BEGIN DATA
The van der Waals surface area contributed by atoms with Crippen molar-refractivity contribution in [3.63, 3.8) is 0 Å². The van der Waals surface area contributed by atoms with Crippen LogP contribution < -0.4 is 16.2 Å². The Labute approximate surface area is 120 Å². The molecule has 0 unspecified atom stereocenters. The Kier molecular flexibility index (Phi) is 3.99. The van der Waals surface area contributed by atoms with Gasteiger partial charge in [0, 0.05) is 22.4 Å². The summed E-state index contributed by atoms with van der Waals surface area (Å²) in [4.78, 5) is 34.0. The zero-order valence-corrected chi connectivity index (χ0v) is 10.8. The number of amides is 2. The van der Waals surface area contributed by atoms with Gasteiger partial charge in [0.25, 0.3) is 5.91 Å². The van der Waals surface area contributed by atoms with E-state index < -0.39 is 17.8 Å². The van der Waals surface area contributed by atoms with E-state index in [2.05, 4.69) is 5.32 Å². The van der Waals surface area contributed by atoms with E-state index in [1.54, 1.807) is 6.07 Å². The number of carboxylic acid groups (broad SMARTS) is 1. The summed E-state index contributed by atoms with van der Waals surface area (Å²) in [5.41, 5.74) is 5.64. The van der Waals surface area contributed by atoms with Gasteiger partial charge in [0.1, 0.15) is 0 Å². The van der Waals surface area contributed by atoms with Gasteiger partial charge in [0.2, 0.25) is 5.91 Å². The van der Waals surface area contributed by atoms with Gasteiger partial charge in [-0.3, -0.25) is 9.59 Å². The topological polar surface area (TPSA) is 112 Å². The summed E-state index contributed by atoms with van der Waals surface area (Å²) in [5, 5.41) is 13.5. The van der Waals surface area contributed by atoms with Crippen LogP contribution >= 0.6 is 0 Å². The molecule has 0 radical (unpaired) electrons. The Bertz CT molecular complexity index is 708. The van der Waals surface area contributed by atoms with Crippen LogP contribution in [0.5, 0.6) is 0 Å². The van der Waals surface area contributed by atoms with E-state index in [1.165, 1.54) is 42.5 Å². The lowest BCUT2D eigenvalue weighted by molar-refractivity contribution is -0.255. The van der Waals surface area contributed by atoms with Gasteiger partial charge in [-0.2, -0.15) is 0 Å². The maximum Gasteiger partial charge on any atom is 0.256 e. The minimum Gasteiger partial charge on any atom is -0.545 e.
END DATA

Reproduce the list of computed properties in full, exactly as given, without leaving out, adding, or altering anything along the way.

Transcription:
The van der Waals surface area contributed by atoms with Crippen molar-refractivity contribution in [3.63, 3.8) is 0 Å². The van der Waals surface area contributed by atoms with Crippen LogP contribution < -0.4 is 16.2 Å². The Labute approximate surface area is 120 Å². The molecule has 0 unspecified atom stereocenters. The Kier molecular flexibility index (Phi) is 3.99. The van der Waals surface area contributed by atoms with Gasteiger partial charge in [0, 0.05) is 22.4 Å². The summed E-state index contributed by atoms with van der Waals surface area (Å²) in [4.78, 5) is 34.0. The zero-order valence-corrected chi connectivity index (χ0v) is 10.8. The number of amides is 2. The van der Waals surface area contributed by atoms with Gasteiger partial charge in [0.25, 0.3) is 5.91 Å². The van der Waals surface area contributed by atoms with E-state index < -0.39 is 17.8 Å². The van der Waals surface area contributed by atoms with E-state index in [2.05, 4.69) is 5.32 Å². The van der Waals surface area contributed by atoms with E-state index in [1.54, 1.807) is 6.07 Å². The number of carboxylic acid groups (broad SMARTS) is 1. The summed E-state index contributed by atoms with van der Waals surface area (Å²) in [5.41, 5.74) is 5.64. The van der Waals surface area contributed by atoms with Gasteiger partial charge in [0.1, 0.15) is 0 Å². The van der Waals surface area contributed by atoms with Gasteiger partial charge in [0.2, 0.25) is 5.91 Å². The van der Waals surface area contributed by atoms with Gasteiger partial charge in [-0.3, -0.25) is 9.59 Å². The topological polar surface area (TPSA) is 112 Å². The summed E-state index contributed by atoms with van der Waals surface area (Å²) in [5, 5.41) is 13.5. The van der Waals surface area contributed by atoms with Crippen LogP contribution >= 0.6 is 0 Å². The molecule has 0 radical (unpaired) electrons. The Bertz CT molecular complexity index is 708. The van der Waals surface area contributed by atoms with Crippen LogP contribution in [0.5, 0.6) is 0 Å². The van der Waals surface area contributed by atoms with E-state index in [1.165, 1.54) is 42.5 Å². The lowest BCUT2D eigenvalue weighted by molar-refractivity contribution is -0.255. The van der Waals surface area contributed by atoms with Gasteiger partial charge in [-0.2, -0.15) is 0 Å². The maximum Gasteiger partial charge on any atom is 0.256 e. The minimum Gasteiger partial charge on any atom is -0.545 e.